LeBron James' Dominance Is Masking Dwyane Wade's Greatness
Don't let LeBron James' dominance in the 2012-13 NBA season fool you: The Miami Heat remain much more than a one-man show. James may be drawing all of the headlines with his recent play, but Dwyane Wade has quietly been having a very strong year in Miami as well.
There's no faulting anyone who temporarily forgot about Wade. LeBron has been brilliant since the start of February, becoming the first player in NBA history to score at least 30 points and shoot 60 percent from the field in six straight games.
He's now shooting over 56 percent from the field on the season, efficiency that's nearly unprecedented for a high-usage superstar like James. But did you know that Wade is also shooting a career-high 50.5 percent from the field this season?
Wade has floated around the high-40s most years in terms of field-goal percentage, having even reached 50 percent in the first season of Miami's Big Three (he dipped to 49.7 percent in the 2011-12 season).
As a result of his decreased shot attempts (15.6, his lowest since his rookie season), Wade is averaging his fewest points per game (21.0) since his rookie season too.
That doesn't mean Wade hasn't been a major contributor for this season's Heat team, though.
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He's one of only three players in the league, along with James and Oklahoma City's Kevin Durant, to be averaging at least 20 points, four rebounds and four assists per game while shooting 50 percent from the field.
Wade recovered from a slow start to the season and is now tied with Carmelo Anthony for seventh in the league in PER (23.8). He's also tied with Anthony for 11th in win shares (6.1).
Offseason surgery on his left knee caused Wade to look rusty at first in 2012-13. He averaged only 17.1 points, 4.8 assists and 4.5 rebounds per game on 46.6 shooting throughout November.
A 3-of-13 shooting night in a loss to the New York Knicks on Dec. 6 caused NBA legend Charles Barkley to speculate that Wade was "starting to lose his athletic ability" (via to NBA.com). As if he wanted to immediately prove Barkley wrong, Wade stepped it up from there. He scored 26 points on 9-of-12 shooting in a 106-90 win against the New Orleans Hornets on Dec. 8.
Two nights later, he followed that up with another 26-point night on 11-of-13 shooting in a 101-92 win against the Atlanta Hawks. Throughout December, Wade averaged 22.1 points on 15.1 shot attempts per game while shooting 54.7 percent from the field.
He then began elevating the other aspects of his game in 2013.
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Through Miami's first eight games of February, Wade averaged 22.3 points, 6.3 rebounds, 6.1 assists, 2.6 steals and 1.4 blocks per game, shooting 48.5 percent on 17 shots per game. He also went from drawing only 4.6 free-throw attempts per game in November to 7.3 per game in February.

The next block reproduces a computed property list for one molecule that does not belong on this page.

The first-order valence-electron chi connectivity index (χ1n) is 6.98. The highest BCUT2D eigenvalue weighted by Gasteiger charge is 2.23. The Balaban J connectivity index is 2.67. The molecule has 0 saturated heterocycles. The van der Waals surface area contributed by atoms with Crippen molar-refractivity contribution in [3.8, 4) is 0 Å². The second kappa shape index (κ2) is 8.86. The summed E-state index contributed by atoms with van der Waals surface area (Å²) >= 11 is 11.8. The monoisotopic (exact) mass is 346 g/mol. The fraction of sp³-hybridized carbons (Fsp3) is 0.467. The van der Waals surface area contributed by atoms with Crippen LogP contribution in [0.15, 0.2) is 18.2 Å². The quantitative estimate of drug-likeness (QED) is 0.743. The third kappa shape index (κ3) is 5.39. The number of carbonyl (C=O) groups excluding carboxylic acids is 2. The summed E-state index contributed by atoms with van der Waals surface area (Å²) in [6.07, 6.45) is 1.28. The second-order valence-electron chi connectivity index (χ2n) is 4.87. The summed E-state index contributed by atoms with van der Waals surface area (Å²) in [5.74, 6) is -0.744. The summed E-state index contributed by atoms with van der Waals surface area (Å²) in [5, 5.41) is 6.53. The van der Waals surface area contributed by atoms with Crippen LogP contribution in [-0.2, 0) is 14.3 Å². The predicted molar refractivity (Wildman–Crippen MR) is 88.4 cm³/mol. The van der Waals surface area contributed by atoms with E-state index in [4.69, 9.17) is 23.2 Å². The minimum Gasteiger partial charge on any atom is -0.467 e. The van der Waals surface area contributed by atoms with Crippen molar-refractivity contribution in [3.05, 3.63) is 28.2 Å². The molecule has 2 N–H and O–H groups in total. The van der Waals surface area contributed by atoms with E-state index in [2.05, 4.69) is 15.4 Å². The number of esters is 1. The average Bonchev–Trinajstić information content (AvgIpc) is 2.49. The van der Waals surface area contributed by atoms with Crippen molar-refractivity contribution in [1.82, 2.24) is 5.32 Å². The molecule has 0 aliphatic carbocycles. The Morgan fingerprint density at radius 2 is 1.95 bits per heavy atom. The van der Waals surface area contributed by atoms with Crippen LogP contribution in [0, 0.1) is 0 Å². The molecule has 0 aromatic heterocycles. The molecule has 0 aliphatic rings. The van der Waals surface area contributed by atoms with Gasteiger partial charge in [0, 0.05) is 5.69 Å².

It's pretty evident that Wade's knee limited his explosiveness through the first month of the season. With his knee bothering him, he wasn't able to drive to the basket and draw fouls as frequently as he otherwise would.
In November, Wade attempted only two driving jump shot attempts and 11 driving layup attempts throughout the entire month, according to NBA.com. He relied more upon his fade-away jump shot, draining 5-of-8 of his attempts in November.
It's been an entirely different story in February. Through Miami's first eight games, he already attempted 11 driving jumpers, 13 driving layups and only four fade-away jump shots.
On the year, he's attempting nearly 40 percent of his shots less than five feet away from the basket. The chart below shows Wade's 2012-13 shot distribution, with nearly 50 percent of his attempts coming from close proximity to the basket.
This shot distribution is a good thing if the Heat hope to continue their winning ways.
Can Wade stay healthy and maintain this level of efficiency for the final two months of the season? With James establishing a new peak efficiency of his own, a healthy, productive Wade would give the Heat a one-two punch that no other NBA team could match.
In their third season together, Wade and James seem to have finally developed the on-court synergy that was so clearly missing at times in Year 1 of Miami's Big Three era.
Who will be the 2013 NBA champions?
James has dished 74 assists to Wade this season. Wade has paid James back by dishing 74 assists of his own to the reigning MVP (according to NBA.com). That's 20 more than Heat point guard Mario Chalmers has.
It might not be so much that Wade is hitting a new level in his 30s. Instead, it might simply be that he, James and Chris Bosh have only grown more comfortable with each other on the court. The three seem to have a greater understanding than ever of how to maximize each of their strengths.
Want proof? All three are shooting over 50 percent from the field in 2012-13. That's going to make the Heat an awfully tough out in the 2013 playoffs.
Note: All 2012-13 statistics are current through games played on Feb. 19.
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